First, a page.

Wednesday, July 24, 2019


Read "Exotique" at The Eldritch Dark:

This lovely sonnet from Clark Ashton Smith (CAS) contains good examples of the poet's use of alliteration and internal rhyme, as with these examples:

  • Whence perfume and whence poison rise unseen
  • Thy warm white limbs, thy loins of tropic snow—
  • For love and sleep and slow voluptuousness,

This poem also makes use of more conventional end rhymes. But for me as a reader, I find that CAS' use of additional rhymes within individual lines to be a powerful technique, since it avoids the problem of end rhymes having a distracting effect on the reader. 

I've mentioned on this blog before that in the hands of a lesser poet, the sing-songy nature of end rhymes can, especially when a poem is read alone, invoke the cadence of a nursery rhyme, which has the habit of shifting the focus of the poem to the sound of words, and away from any meaning the poet has tried to invest those words with.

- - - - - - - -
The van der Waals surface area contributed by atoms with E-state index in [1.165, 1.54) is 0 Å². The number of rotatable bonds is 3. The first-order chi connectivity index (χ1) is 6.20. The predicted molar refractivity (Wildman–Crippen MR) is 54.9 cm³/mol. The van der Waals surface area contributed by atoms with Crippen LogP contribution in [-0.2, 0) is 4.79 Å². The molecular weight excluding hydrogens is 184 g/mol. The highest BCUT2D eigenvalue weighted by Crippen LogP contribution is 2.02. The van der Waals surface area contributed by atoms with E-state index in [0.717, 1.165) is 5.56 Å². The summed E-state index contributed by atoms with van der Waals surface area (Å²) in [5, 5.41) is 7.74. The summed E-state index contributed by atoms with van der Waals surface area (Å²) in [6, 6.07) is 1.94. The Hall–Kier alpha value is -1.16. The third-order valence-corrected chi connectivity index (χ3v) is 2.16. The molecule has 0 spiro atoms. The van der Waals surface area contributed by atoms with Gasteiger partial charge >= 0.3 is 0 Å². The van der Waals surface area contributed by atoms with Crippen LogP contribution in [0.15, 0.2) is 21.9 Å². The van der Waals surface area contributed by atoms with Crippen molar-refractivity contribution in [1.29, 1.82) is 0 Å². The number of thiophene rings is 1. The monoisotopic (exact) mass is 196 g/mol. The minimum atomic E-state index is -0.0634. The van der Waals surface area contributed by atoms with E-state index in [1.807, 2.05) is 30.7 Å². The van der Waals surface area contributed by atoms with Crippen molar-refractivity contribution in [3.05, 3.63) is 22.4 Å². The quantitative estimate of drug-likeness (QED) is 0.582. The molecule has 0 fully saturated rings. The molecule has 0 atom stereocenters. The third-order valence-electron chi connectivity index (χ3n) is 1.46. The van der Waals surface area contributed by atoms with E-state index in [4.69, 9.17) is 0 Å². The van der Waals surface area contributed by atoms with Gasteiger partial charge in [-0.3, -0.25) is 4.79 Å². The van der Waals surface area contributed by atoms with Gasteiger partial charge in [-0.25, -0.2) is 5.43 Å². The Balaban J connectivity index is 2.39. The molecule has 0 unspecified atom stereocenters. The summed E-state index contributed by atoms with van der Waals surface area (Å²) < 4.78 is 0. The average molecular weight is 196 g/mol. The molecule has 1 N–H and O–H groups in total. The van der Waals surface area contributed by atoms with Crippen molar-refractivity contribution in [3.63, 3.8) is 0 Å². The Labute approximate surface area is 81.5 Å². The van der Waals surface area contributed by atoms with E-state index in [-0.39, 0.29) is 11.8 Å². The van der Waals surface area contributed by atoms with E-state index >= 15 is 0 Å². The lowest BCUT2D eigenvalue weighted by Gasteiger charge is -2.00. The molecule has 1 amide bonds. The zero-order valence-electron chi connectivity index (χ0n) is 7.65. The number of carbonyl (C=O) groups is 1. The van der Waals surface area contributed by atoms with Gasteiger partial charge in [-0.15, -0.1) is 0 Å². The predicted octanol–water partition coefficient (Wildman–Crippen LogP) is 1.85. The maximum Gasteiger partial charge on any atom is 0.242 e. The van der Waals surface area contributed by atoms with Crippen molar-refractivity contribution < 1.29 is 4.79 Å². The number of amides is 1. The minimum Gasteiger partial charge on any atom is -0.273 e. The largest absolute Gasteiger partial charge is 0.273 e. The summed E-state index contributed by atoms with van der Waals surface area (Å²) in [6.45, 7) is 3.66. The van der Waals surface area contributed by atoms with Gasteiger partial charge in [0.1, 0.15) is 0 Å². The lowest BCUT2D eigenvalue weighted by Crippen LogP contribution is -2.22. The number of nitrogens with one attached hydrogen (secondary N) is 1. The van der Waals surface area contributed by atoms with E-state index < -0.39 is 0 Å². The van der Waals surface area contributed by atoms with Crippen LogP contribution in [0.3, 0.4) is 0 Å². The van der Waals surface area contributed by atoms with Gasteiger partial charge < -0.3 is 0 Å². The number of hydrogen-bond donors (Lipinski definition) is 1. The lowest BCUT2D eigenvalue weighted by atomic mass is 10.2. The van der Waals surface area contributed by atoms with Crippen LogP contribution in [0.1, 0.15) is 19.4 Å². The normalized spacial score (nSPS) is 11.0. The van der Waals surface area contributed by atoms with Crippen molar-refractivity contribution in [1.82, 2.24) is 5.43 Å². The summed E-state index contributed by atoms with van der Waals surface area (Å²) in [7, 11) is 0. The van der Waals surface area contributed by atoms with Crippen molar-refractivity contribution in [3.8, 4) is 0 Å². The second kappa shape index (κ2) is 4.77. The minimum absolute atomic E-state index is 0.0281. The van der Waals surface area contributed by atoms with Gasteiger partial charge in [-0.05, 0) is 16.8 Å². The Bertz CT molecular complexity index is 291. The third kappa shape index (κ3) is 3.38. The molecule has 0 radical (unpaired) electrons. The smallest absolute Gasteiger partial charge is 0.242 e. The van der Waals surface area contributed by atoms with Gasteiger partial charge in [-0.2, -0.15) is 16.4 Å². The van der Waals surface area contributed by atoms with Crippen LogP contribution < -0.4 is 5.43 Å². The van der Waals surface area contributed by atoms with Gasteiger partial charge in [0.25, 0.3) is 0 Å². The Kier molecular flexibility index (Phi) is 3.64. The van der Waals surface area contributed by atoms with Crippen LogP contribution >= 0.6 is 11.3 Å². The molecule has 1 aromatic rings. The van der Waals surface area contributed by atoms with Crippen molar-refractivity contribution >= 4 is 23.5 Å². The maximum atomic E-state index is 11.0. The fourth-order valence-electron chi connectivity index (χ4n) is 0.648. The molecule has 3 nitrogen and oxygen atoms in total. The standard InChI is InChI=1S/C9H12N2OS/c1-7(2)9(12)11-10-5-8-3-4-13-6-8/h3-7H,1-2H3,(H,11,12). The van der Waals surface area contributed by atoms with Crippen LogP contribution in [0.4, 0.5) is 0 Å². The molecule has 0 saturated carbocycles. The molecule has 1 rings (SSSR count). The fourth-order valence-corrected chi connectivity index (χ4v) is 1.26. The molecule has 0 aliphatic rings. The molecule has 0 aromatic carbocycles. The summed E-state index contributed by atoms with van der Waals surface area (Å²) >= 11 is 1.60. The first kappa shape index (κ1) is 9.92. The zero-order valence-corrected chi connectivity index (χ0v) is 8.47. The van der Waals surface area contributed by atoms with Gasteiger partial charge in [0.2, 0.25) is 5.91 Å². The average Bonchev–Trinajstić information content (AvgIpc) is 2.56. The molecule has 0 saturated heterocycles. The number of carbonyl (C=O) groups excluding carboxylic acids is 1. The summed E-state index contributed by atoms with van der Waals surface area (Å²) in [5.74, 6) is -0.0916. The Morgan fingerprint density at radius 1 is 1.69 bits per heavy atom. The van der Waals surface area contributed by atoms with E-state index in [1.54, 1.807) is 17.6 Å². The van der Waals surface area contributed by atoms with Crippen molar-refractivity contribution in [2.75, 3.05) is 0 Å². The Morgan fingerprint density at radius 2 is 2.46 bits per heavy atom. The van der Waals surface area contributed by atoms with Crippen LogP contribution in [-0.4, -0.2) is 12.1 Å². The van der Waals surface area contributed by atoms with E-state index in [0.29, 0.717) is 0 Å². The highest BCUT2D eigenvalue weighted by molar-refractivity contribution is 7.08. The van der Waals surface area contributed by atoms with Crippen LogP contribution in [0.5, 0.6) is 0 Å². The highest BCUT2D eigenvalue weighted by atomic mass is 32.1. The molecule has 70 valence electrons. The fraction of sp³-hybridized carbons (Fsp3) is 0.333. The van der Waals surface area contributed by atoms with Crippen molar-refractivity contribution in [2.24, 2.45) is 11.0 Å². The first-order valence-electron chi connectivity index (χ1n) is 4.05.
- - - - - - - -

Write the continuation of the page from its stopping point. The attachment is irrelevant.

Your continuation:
Of course, the shift to the sound of words can often be an intentional aim of the poet.  But ideally, the writer should be able to find a balance between those approaches, such as Edgar Allan Poe did so famously in "The Raven".  I think CAS has accomplished something similar in "Exotique", where the careful pacing of rhymes enhances the musical nature of the work, while avoiding a complete shift towards the song form.

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